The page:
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Wisconsin Cheese Makers' Association / Proceedings of the Wisconsin Cheese Makers' Association thirty-third annual convention December 10, 11, 12, 1924 assembled in the Milwaukee Auditorium, Milwaukee, Wisconsin

Kasper, P. H.
How to make fancy cheese,   pp. 57-60 PDF (1017.0 KB)

Page 58

When the first milk comes in the morning, we empty our starter in
the weighing can. We take in all our milk, we don't warm it up
until we get the milk well mixed up. Lots of cheese makers think
they have got to warm up that milk in order to ripen it up. But
milk will ripen just the same without warming it up. Nine times
out of ten if you warm milk up early, the starter will go down to
the bottom and you will have no use of the starter. You might
as well get along without it. In ordinary weather, heat your milk
up to 86, but in extreme hot weather you can heat your milk up
to 82.  Generally, you set the milk at 86 at 3 on the rennet test.
Once in a while in the summer when the weather gets real hot and
your milk is a good deal riper you want to set your milk at 3.2.
How do you do that? Set it at a lower temperature. The trouble
with high acid cheese is that you set that milk too warm, and you
can't cut it. Set that milk about at a temperature of 82 or 84
and you can cut it up fine and get a good cook on that curd and you
will have as good cheese as you have any other day.  You have
got to figure on at least 2% to 3 hours time in preparing the whey.
You cut your curd with the knife about 2 % times and cut it fine.
If you cut it very coarse you have got to have three hours. Start
your curd with the agitator and heat it up slow. Generally at
home we set it at 3, but the Marshall tests are not all alike. Use
enough rennet. Most you cheese makers are too stingy-you use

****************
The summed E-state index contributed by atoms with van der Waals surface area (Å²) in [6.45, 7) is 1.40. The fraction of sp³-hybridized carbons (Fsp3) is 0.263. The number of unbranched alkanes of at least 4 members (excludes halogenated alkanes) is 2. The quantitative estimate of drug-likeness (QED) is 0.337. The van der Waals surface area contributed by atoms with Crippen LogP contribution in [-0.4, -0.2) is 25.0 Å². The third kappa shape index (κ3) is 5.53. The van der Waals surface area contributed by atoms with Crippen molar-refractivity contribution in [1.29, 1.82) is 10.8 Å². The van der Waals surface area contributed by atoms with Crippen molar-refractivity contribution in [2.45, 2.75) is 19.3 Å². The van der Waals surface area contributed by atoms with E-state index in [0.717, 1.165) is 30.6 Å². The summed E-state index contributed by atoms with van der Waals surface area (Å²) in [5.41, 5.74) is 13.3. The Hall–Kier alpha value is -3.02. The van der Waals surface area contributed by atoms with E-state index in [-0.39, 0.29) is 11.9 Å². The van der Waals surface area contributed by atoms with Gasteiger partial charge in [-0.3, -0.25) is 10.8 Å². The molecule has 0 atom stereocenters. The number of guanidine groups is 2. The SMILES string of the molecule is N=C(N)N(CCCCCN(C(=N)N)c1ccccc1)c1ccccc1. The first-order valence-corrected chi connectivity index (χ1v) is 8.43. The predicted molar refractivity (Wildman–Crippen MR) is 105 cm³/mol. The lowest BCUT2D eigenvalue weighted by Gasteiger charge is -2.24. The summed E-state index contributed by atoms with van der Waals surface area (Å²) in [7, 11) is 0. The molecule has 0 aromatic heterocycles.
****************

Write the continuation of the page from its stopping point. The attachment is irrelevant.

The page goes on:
2 to 3 ounces, but I say 4 ounces is not too much if you want to
make good cheese. Use four ounces of rennet and your curd will
be ready to cut in about 25 minutes. I use a knife with 14 inch
wires from center to center. The most of your knives you got cut
about % to % inch. but I believe in cutting up a curd fine no matter
how sweet it is or ripe. You want to get a good cook on that curd.
You must always remember that it is not the whey that is going to
make a nice meaty-cheese. You have got to have your curd nice and
dry. Cook up your curd to 100 or 102, if your test runs down less
than 3, cook it a little higher 1 or 2 degrees. If it is real sweet
100 degrees is plenty. You have got 2% hours time and 100 is
plenty for normal working cheese. Fast working cheese you got
to cook more. As soon as you got your curd cooked up, take out
the agitator and wash them off and use the rake for stirring. You
want to get your curd more to the rear end of the vat before you run
off the whey. You can start using the whey separator as soon as the
curd settles down after about an hour or an hour and a half and
keep your whey running off gradually. After you get your whey off
in the nick of time your curd wont need much stirring. The minute
your curd gets more acid than it ought to have the curd will hold
up the whey and the curd will stick to the whey. If you watch this
process you won't need any hand stirring. Dip it in the nick of
time. Let it go 15 minutes longer, and your curd gets whey soaked,
and that is what makes that high acid cheese that we have so much
of on the market today. When you get your whey off and cut
your curd off generally, in the center and cut your curd into strips
about 5 inches wide. I notice the most of you fellows cut them

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